Great in theory - stupid in practice

Sequencing activities in a warehouse based on when it is going out the door makes a lot of sense…in theory.  In practice, ship times are often clustered around the beginning and end of day shift, meaning that it is necessary to pick hours ahead of scheduled-ship time.  JIT inventory practices create inventory availability miss matches so workers go into the racks to pick orders for which, all the inventory is not yet present.  Later, closer to ship time,  they go back to get missing product.  Effort duplication = stupid.
 
There are lots of common practices that are great in theory but stupid in practice:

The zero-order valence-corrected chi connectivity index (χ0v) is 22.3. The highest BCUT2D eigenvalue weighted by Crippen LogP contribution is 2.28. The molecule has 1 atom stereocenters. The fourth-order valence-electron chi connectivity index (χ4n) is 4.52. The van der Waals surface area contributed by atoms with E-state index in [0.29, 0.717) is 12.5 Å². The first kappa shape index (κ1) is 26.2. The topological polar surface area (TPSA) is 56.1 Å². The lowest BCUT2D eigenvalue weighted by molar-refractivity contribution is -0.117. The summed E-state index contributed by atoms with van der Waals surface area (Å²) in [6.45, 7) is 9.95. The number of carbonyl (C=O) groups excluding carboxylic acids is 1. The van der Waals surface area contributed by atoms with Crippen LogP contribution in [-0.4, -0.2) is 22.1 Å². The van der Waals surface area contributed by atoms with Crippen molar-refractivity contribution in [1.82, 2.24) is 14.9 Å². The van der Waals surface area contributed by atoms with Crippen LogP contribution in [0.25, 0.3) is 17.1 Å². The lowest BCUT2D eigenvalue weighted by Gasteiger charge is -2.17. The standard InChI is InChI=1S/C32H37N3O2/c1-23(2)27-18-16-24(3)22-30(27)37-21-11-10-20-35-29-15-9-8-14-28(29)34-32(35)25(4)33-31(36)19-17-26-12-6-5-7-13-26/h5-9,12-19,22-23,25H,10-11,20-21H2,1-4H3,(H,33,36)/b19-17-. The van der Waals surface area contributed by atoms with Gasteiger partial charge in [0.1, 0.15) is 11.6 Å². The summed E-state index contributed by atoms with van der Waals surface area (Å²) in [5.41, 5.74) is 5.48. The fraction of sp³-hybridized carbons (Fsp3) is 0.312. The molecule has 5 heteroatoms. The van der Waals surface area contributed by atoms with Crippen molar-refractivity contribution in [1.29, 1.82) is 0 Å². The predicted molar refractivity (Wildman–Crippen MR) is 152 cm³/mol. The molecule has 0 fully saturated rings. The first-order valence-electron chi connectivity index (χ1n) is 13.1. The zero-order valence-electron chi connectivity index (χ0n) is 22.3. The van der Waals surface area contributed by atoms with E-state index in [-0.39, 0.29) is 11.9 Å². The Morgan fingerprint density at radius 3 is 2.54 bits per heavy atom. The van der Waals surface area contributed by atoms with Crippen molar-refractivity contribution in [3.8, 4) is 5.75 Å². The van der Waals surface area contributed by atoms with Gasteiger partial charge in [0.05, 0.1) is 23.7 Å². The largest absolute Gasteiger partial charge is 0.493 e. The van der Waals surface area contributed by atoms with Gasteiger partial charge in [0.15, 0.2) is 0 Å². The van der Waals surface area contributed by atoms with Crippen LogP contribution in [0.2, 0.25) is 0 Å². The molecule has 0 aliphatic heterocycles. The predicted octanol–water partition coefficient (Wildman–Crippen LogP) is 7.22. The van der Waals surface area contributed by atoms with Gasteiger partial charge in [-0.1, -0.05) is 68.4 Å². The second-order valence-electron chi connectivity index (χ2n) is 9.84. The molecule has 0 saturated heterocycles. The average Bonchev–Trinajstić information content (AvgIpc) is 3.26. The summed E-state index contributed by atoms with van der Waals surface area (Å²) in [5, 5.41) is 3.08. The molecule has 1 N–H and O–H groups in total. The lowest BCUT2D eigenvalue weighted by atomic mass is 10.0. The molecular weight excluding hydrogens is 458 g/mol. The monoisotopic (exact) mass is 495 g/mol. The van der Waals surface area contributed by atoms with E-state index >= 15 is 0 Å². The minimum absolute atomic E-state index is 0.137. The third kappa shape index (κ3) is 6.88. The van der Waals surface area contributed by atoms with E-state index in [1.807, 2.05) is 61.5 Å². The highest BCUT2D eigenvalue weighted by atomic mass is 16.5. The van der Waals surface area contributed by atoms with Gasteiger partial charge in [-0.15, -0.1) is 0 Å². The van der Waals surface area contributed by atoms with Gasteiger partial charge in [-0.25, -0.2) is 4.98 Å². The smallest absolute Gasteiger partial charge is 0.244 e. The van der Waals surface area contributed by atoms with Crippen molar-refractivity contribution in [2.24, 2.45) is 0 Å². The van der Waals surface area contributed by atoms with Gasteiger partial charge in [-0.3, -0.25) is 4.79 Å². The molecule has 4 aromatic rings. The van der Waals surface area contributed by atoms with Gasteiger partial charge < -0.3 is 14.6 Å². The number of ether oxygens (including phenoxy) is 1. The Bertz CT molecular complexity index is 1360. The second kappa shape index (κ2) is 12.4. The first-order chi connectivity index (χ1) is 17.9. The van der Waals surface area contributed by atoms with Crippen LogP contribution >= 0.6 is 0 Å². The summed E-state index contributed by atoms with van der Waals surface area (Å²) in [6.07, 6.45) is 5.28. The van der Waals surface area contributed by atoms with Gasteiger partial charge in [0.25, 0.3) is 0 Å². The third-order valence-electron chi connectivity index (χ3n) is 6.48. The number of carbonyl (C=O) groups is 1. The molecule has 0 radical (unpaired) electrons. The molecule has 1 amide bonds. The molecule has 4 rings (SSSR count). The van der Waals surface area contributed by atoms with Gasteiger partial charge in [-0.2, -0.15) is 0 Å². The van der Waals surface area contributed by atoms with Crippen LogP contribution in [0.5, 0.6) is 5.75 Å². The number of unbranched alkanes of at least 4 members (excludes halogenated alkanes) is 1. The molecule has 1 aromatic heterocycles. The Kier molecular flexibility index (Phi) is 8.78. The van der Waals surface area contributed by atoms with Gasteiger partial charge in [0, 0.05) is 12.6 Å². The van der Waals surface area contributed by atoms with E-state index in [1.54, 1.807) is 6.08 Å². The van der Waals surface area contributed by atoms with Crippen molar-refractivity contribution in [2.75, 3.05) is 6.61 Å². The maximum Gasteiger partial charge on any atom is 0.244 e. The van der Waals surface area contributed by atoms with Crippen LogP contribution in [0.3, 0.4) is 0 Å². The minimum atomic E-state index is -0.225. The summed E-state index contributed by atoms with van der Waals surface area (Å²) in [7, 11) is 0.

• Staging full pallets for truckload shipments rather than putting them straight on the truck (33% more labor)
  • Using high-reach trucks and relaying product that could have been grabbed by a standard forklift
  • Not replenishing locations before a pick wave
  • Implementing voice without understanding how to stack the product on a pallet
  • Scheduling unloading of inbounds based on dwell time rather than need
The list could go on…but the point here is it is possible to be smart.  We are looking for a company that wants to practice "smart warehouse planning".  Are you that company?